Goats will require more space than pigs, chickens and rabbits, but have the added benefit of producing milk and dairy products.
- During the lactating period, goats can produce roughly two liters of milk daily with a few kilos of grains and hay each day. To maintain this level of productivity, the goat should be milked twice per day, which may not be realistic from the farmer’s standpoint, however.
Sustainable water management
In addition to land, sustainable water use is integral to an ecologically friendly micro-farm. Agriculture is a huge user of water worldwide, accounting for roughly 70% of utilized accessible surface and ground water globally.
In the case of your micro-farm, the first step is to determine water sources that could be used in addition to your well supply.
Is there a river or stream nearby which can fulfill water requirements?
Another option is to utilize gray water—the water that is used in your domestic sink, bathtub, shower, dishwasher or washing machine. Although this is no longer considered suitable for human consumption, it is perfectly acceptable for watering plants.
It is possible to manually collect water—for example from your bathtub—but a more simple and lower maintenance option would be to reroute drainage pipes to a small storage tank. This has the potential to recycle enormous amounts of water each week.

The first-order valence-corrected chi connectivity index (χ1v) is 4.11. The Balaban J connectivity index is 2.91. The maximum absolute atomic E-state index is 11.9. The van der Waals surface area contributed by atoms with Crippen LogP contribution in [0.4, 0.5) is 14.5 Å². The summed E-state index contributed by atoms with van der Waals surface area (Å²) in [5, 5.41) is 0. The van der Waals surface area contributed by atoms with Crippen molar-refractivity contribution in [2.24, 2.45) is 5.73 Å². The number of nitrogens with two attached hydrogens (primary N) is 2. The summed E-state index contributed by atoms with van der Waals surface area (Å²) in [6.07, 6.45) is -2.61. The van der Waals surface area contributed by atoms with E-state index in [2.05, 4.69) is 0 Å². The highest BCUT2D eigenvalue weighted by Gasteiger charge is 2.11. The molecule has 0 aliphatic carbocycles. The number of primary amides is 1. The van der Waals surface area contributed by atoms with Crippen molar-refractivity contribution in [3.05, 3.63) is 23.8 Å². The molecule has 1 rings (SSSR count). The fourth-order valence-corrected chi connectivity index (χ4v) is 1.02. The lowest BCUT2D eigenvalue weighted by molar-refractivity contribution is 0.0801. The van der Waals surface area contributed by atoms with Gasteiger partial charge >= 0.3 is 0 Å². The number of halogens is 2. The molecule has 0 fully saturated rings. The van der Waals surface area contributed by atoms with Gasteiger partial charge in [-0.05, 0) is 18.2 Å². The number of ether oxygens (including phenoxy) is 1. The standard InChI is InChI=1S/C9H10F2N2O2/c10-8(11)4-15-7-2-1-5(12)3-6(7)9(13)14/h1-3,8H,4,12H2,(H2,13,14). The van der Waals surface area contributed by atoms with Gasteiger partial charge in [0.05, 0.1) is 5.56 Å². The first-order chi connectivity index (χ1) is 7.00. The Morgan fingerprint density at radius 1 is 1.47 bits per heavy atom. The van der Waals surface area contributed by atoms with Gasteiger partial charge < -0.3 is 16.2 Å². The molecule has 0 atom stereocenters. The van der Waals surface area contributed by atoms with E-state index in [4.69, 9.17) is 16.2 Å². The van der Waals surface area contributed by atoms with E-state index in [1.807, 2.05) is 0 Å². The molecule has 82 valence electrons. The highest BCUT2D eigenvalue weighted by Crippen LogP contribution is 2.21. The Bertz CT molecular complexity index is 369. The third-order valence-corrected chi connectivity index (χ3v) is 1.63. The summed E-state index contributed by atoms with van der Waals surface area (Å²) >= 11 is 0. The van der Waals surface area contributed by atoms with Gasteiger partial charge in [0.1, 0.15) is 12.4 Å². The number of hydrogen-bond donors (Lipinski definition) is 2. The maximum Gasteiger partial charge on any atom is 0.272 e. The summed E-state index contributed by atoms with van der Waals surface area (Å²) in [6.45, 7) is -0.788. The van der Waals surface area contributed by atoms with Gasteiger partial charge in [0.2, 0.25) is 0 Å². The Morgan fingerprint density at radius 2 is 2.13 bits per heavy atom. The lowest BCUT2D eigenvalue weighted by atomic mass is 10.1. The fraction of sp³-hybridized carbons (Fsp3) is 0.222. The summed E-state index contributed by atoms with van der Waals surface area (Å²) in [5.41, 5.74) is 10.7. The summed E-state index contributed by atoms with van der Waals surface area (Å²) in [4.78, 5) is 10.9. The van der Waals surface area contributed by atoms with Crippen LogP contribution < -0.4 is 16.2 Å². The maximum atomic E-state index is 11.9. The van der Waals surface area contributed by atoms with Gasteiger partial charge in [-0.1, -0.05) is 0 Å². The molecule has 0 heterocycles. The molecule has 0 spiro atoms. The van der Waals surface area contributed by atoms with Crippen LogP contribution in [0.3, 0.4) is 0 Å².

Or, you may choose to harvest rainwater, especially in areas with considerable rainfall. Most simply, a storage barrel can be placed on the bottom of the gutter pipe to collect rainwater from the roof. There are also more sophisticated rainwater harvesting solutions available, but this can be more costly.
So, are you ready for your micro-farm?
There is recently an increasing attention towards purchasing locally and regionally produced foods, and consumers are more interested in increasing transparency of food production.
We gave you the guide on how to start your micro-farm, follow the steps, get in touch with local priducers to seek advice, if needed, and start producing your own food. It's better for you, your family, and for the Planet.